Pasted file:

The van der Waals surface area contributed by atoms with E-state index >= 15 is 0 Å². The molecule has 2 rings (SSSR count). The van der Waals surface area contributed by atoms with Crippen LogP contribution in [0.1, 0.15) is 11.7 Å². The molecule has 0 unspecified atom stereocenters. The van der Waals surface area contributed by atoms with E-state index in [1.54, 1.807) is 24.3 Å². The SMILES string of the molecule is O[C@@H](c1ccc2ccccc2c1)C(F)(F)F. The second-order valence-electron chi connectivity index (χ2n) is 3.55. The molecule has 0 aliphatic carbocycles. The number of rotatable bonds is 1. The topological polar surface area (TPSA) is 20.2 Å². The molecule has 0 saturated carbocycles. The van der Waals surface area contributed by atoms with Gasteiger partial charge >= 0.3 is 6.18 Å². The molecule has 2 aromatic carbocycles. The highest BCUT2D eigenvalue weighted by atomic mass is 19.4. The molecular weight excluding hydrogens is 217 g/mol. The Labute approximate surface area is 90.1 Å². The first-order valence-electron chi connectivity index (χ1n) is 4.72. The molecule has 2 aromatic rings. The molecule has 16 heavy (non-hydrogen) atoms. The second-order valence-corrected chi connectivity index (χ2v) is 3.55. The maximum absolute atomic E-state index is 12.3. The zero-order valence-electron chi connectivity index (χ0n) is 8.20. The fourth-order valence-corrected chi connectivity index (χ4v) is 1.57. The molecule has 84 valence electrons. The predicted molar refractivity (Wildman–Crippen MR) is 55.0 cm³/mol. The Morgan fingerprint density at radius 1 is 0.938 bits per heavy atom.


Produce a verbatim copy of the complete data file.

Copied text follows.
The van der Waals surface area contributed by atoms with E-state index >= 15 is 0 Å². The molecule has 2 rings (SSSR count). The van der Waals surface area contributed by atoms with Crippen LogP contribution in [0.1, 0.15) is 11.7 Å². The molecule has 0 unspecified atom stereocenters. The van der Waals surface area contributed by atoms with E-state index in [1.54, 1.807) is 24.3 Å². The SMILES string of the molecule is O[C@@H](c1ccc2ccccc2c1)C(F)(F)F. The second-order valence-electron chi connectivity index (χ2n) is 3.55. The molecule has 0 aliphatic carbocycles. The number of rotatable bonds is 1. The topological polar surface area (TPSA) is 20.2 Å². The molecule has 0 saturated carbocycles. The van der Waals surface area contributed by atoms with Gasteiger partial charge >= 0.3 is 6.18 Å². The molecule has 2 aromatic carbocycles. The highest BCUT2D eigenvalue weighted by atomic mass is 19.4. The molecular weight excluding hydrogens is 217 g/mol. The Labute approximate surface area is 90.1 Å². The first-order valence-electron chi connectivity index (χ1n) is 4.72. The molecule has 2 aromatic rings. The molecule has 16 heavy (non-hydrogen) atoms. The second-order valence-corrected chi connectivity index (χ2v) is 3.55. The maximum absolute atomic E-state index is 12.3. The zero-order valence-electron chi connectivity index (χ0n) is 8.20. The fourth-order valence-corrected chi connectivity index (χ4v) is 1.57. The molecule has 84 valence electrons. The predicted molar refractivity (Wildman–Crippen MR) is 55.0 cm³/mol. The Morgan fingerprint density at radius 1 is 0.938 bits per heavy atom.